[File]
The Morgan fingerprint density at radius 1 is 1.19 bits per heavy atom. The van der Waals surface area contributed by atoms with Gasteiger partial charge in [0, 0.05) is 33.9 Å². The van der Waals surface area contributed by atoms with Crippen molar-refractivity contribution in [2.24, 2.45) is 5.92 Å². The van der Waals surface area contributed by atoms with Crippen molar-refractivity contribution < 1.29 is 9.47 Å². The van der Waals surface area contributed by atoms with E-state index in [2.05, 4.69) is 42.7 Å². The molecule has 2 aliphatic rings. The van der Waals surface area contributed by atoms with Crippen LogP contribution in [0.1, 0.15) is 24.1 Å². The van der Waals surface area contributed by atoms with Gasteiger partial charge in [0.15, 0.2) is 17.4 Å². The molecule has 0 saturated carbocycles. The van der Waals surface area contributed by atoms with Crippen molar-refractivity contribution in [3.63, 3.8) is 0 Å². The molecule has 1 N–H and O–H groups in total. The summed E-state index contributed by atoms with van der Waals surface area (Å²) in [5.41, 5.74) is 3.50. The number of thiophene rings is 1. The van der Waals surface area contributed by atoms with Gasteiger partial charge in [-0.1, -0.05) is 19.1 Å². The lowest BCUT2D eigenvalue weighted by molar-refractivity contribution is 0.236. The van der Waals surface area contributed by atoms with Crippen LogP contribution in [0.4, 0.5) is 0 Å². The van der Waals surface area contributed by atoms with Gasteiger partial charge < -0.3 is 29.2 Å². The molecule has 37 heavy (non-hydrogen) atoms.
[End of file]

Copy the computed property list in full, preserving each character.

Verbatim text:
The Morgan fingerprint density at radius 1 is 1.19 bits per heavy atom. The van der Waals surface area contributed by atoms with Gasteiger partial charge in [0, 0.05) is 33.9 Å². The van der Waals surface area contributed by atoms with Crippen molar-refractivity contribution in [2.24, 2.45) is 5.92 Å². The van der Waals surface area contributed by atoms with Crippen molar-refractivity contribution < 1.29 is 9.47 Å². The van der Waals surface area contributed by atoms with E-state index in [2.05, 4.69) is 42.7 Å². The molecule has 2 aliphatic rings. The van der Waals surface area contributed by atoms with Crippen LogP contribution in [0.1, 0.15) is 24.1 Å². The van der Waals surface area contributed by atoms with Gasteiger partial charge in [0.15, 0.2) is 17.4 Å². The molecule has 0 saturated carbocycles. The van der Waals surface area contributed by atoms with Crippen molar-refractivity contribution in [3.63, 3.8) is 0 Å². The molecule has 1 N–H and O–H groups in total. The summed E-state index contributed by atoms with van der Waals surface area (Å²) in [5.41, 5.74) is 3.50. The number of thiophene rings is 1. The van der Waals surface area contributed by atoms with Gasteiger partial charge in [-0.1, -0.05) is 19.1 Å². The lowest BCUT2D eigenvalue weighted by molar-refractivity contribution is 0.236. The van der Waals surface area contributed by atoms with Crippen LogP contribution in [0.4, 0.5) is 0 Å². The van der Waals surface area contributed by atoms with Gasteiger partial charge < -0.3 is 29.2 Å². The molecule has 37 heavy (non-hydrogen) atoms.